China Home Price Growth Accelerates as Credit Makes Comeback
New-home price growth in China snapped a four-month weakening streak, one of the first official signs there may be a widespread recovery in the nation’s housing market.
- The value of new homes, excluding government-subsidized housing, gained 0.61 percent on average in March from February in 70 major cities tracked by the nation’s statistics bureau, official data released Tuesday showed. That accelerated from a 0.53 percent rise a month earlier.
- The biggest gains came in Dandong and Jinzhou, cities with populations of about 3 million. Smaller cities generally enjoy looser property policies, and buyers could flock back into the market once they sense demand is rebounding in bigger towns, said Yan Yuejin, an analyst at China Real Estate Information Corp.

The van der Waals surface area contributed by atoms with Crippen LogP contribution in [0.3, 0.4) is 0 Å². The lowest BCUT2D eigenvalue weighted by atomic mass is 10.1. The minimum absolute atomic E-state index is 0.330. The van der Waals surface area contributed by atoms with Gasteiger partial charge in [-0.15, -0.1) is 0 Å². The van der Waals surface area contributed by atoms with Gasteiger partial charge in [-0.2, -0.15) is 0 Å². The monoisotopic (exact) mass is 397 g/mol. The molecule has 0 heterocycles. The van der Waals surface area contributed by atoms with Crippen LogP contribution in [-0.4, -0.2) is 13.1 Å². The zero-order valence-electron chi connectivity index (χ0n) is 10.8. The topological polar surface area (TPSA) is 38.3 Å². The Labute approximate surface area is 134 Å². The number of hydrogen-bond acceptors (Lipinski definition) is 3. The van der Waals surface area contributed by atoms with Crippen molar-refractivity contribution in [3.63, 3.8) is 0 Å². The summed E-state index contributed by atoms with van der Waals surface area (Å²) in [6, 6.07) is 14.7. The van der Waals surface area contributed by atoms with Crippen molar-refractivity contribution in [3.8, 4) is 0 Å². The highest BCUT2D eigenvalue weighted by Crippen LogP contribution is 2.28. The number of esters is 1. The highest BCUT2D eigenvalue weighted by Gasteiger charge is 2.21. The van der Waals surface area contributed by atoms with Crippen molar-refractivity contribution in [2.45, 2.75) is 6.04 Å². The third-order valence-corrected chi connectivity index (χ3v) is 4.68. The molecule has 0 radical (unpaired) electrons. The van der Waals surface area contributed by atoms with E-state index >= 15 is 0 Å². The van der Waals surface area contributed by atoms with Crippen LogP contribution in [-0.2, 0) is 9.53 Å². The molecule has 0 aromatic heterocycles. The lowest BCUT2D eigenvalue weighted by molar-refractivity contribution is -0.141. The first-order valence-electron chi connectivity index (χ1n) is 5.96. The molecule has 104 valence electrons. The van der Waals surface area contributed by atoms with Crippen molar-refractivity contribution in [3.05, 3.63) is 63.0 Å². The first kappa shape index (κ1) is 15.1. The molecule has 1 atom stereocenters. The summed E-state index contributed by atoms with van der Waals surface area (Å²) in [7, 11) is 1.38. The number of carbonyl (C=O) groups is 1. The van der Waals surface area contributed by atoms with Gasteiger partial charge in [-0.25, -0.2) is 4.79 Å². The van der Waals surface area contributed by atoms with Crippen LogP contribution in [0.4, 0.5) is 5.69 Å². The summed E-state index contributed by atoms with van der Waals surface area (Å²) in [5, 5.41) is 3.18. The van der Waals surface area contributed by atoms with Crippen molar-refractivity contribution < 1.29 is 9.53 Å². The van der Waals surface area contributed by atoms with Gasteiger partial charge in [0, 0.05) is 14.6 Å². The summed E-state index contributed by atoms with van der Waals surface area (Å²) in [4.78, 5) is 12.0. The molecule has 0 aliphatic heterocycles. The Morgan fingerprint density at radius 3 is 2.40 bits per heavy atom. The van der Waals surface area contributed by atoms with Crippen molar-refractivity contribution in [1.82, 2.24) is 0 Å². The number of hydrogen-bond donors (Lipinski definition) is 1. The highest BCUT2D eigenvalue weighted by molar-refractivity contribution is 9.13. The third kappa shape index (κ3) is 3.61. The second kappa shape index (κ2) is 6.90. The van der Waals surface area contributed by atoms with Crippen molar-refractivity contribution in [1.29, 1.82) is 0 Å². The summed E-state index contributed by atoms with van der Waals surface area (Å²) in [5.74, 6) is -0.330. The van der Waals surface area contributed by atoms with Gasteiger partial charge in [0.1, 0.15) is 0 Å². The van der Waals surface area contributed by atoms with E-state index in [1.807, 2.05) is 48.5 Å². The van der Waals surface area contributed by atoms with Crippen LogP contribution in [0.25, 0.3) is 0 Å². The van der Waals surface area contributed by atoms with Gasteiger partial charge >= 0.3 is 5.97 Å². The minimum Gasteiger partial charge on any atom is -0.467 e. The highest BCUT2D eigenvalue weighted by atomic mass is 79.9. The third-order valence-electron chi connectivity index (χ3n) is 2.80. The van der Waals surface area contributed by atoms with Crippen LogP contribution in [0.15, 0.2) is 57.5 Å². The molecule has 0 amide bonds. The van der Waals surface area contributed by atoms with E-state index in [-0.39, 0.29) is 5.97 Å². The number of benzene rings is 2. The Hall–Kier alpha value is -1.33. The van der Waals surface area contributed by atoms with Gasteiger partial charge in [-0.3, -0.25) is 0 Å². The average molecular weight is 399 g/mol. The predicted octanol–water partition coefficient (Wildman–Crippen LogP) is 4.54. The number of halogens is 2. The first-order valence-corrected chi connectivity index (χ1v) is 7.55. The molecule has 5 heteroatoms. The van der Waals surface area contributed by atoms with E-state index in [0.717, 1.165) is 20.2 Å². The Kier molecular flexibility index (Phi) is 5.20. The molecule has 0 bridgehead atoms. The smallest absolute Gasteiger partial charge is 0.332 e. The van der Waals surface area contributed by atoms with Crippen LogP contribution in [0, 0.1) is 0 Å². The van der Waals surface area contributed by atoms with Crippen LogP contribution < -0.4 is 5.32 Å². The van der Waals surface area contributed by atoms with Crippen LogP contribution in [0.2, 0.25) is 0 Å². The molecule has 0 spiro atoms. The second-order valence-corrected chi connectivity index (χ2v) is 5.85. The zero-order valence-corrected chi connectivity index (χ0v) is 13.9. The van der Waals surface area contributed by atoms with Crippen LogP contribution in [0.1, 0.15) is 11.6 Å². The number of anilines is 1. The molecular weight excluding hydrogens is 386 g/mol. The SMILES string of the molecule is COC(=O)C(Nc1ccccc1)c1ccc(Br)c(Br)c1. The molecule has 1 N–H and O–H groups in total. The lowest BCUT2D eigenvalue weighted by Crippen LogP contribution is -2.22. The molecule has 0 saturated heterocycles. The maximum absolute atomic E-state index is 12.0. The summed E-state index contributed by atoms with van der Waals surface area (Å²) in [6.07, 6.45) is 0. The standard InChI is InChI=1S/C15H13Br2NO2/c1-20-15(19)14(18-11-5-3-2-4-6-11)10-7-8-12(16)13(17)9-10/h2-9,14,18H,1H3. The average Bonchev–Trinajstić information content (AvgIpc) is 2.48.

- Home-sales data to be released Wednesday will give a clearer picture of whether buyer sentiment has improved. Early signs of green shoots were evident in developers’ sales last month
- The rebound in price growth also puts a question mark over whether there will be more loosening of property curbs. Credit growth rose strongly in March, and that’s seeped through to the real estate industry. Beijing also recently directed dozens of smaller cities to scrap rules on local residency permits in a timely boost for housing markets in those towns
- With credit flowing again, “some buyers are afraid of missing another price jump,” said Zhang Dawei, an analyst at Centaline Group. “After sitting on the sidelines for a long while, their pent-up demand could push prices higher.”
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